How do Hogs running backs compare to Bielema's old stable at Wisconsin?
FAYETTEVILLE – In Bret Bielema’s seven seasons as head coach at Wisconsin, the Badgers churned out a 1,000-yard rusher eight times. Two seasons at Arkansas have yielded three such occurances.
Junior running back Alex Collins has done it both years on campus. Senior Jonathan Williams did it last year. In fact, the two were the only pair of teammates who each ran for at least 1,000 yards last season in all of FBS. The duo was called, by national media outlets no less, the best in the country. Arkansas literally had the best 1-2 punch of running backs in all of FBS.
Then the Razorbacks’ first scrimmage brought bad news. Williams was hobbled about three-quarters of the way through it. Less than two days later the announcement is made the senior is out for the season. A broken foot would need surgery.
Enter Williams’ twin, Rawleigh.
The freshman from North Carolina, Rawleigh Williams III, isn’t actually Jonathan Williams’ twin. They’re not even related. But Bielema spent much of the fall before the elder’s injury telling the assembled masses how the younger one emulated the older.
Throw in Kody Walker, a 260-pound mauler Bielema expects to get near 1,000 yards, and maybe the Williams injury isn’t as devastating as it originally appeared.
Bielema has had that kind of experience before.
In 2010, Wisconsin – Bielema’s old school – had almost three 1,000-yard rushers. Freshman James White had 1,052 and 14 touchdowns, junior John Clay had 1,012 yards and 14 touchdowns and sophomore Montee Ball finished with 996 yards and 18 touchdowns.
Those types of seasons aren’t out of the question for Collins (1,100 yards and 12 touchdowns). He was named third-team All-SEC by the league’s media and second-team by the coaches. He was also put on the Doak Walker Award watch list. Then consider Bielema’s words.
“Obviously we’re the only team in college football with two 1,000-yard rushers. Now we’ve got one,” he said. “But I said during the course of the summer after last spring, watching Kody go there’s no doubt in my mind if Kody was in the No. 2 spot in our offense he could go for 1,000. I think Rawleigh I’d feel the same way about right now.”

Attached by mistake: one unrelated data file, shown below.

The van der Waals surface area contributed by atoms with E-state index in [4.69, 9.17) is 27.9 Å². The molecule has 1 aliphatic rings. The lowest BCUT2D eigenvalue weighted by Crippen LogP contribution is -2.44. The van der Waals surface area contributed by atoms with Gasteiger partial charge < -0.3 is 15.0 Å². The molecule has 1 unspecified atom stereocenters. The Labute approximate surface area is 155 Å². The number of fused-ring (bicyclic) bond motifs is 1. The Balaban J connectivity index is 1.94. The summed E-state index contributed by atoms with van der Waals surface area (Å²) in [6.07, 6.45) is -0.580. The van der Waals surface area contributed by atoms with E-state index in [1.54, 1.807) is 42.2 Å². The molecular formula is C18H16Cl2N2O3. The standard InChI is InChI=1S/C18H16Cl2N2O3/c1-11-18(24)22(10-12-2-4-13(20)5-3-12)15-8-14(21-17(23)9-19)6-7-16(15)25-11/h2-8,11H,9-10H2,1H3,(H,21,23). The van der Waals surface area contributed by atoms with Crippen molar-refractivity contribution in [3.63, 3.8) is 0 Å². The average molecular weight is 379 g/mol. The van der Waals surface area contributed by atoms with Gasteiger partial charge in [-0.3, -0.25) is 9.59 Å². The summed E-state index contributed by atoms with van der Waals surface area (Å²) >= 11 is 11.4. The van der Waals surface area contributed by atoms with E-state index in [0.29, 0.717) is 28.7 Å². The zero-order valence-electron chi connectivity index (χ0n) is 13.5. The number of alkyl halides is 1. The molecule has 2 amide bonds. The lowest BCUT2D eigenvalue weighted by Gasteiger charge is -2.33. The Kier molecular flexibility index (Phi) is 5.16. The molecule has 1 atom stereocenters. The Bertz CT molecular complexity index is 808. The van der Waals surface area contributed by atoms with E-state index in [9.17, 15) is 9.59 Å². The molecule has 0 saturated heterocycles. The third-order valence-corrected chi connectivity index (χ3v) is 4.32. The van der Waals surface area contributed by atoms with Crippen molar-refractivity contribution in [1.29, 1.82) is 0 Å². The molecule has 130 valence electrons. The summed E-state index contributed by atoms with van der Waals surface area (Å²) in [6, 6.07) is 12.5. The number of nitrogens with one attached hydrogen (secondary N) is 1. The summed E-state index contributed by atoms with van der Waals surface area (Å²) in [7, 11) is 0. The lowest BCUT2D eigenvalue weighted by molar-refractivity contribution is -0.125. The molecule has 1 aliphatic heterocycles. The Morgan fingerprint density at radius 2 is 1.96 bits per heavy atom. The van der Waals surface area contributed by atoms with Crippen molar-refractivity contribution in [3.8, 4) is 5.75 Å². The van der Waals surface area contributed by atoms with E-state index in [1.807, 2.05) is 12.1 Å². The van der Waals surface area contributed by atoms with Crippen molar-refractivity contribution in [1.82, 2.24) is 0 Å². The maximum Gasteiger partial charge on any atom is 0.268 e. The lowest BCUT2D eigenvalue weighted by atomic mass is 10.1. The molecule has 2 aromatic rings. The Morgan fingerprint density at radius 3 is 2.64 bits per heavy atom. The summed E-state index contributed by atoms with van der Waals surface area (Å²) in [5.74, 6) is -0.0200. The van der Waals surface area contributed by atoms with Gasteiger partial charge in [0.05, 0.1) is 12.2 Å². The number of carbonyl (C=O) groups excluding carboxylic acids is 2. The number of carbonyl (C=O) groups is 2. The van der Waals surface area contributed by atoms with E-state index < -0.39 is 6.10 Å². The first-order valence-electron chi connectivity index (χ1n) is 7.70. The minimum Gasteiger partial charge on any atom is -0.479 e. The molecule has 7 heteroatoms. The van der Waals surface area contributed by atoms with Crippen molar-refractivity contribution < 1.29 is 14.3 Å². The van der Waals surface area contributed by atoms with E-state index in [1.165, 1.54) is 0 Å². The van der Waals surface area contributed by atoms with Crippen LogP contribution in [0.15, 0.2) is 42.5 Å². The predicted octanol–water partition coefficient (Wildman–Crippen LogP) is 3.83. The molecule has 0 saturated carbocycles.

The Razorbacks’ offensive line is a lot like the early ones Bielema had at Wisconsin, too. Last year Arkansas had the biggest line in the country – college, pro or otherwise. A few are trimmed down so that might not be the case again in 2015, but Saturday’s first scrimmage of the year showed the physicality of the offense isn’t going away.
“There are a lot of teams that don’t get to see it week-in and week-out and it is pretty tough to prepare for in a week. So that helps us a lot,” Williams said before being injured. “Everybody has four or five wide receivers out there and they are trying to play fast. It is a lot different when you play us.”
But here’s a catch about running backs on Bielema teams: they tend to regress their final years in the program.
Clay, for example, had nearly the same amount of rushing yards his freshman year as his junior one. In between he ran for 1,517 yards and 18 scores. He turned pro after that junior season in 2010 and played all of two games in the NFL.
P.J. Hill was a darkhorse freshman Heisman Trophy contender after running for 1,569 yards and 15 touchdowns his first season in Madison. Year Two saw 1,212 and 14 touchdowns and his junior year was just 1,161 and 13 scores. He, too, went pro and flamed out quickly.
White hit 1,000 yards that first year under Bielema but didn’t in either of his next two.
The outlier is Montee Ball. He was a Heisman finalist both his junior and senior seasons, rushing for more than 1,800 yards both times.
Williams was trending upward. From 45 carries his freshman year to 150 and 900 yards his sophomore year, then more than 1,100 yards last season. The fear was always his health. His preferred run-you-over style took its toll as the season wore along and Williams’ shoulder was obviously limiting late.
But last year, when Williams was being battered, it was coincidentally the same time Collins began to struggle. He ran for 80 yards just twice in the last eight games and never broke the 100-yard mark.
The junior has found himself in Bielema’s doghouse, too. The coach chided Collins all spring for his weight and work ethic. When everyone returned this fall, Bielema had nothing but good things to say about his running back’s summer. Then Collins, and two other players, were late for a practice and had to haul a soggy mattress around the field for the opening minutes.
Collins followed the public embarrassment – it was in front of the media – with the best scrimmage of anyone on the Arkansas team. Bielema has raved about him ever since.
Ultimately, the Razorbacks season could hinge on the threesome. If Collins takes a Ball-like step forward, what was a mediocre passing game last year won’t matter if it’s only marginally better. If Williams III or Walker can become like early White or Clay or anything close, that works, too.
“Since Jonathan is out, now everyone else has to step up,” Collins said. “Everyone is going to get more reps now. We know we’re going to get more reps and another load on our shoulders.”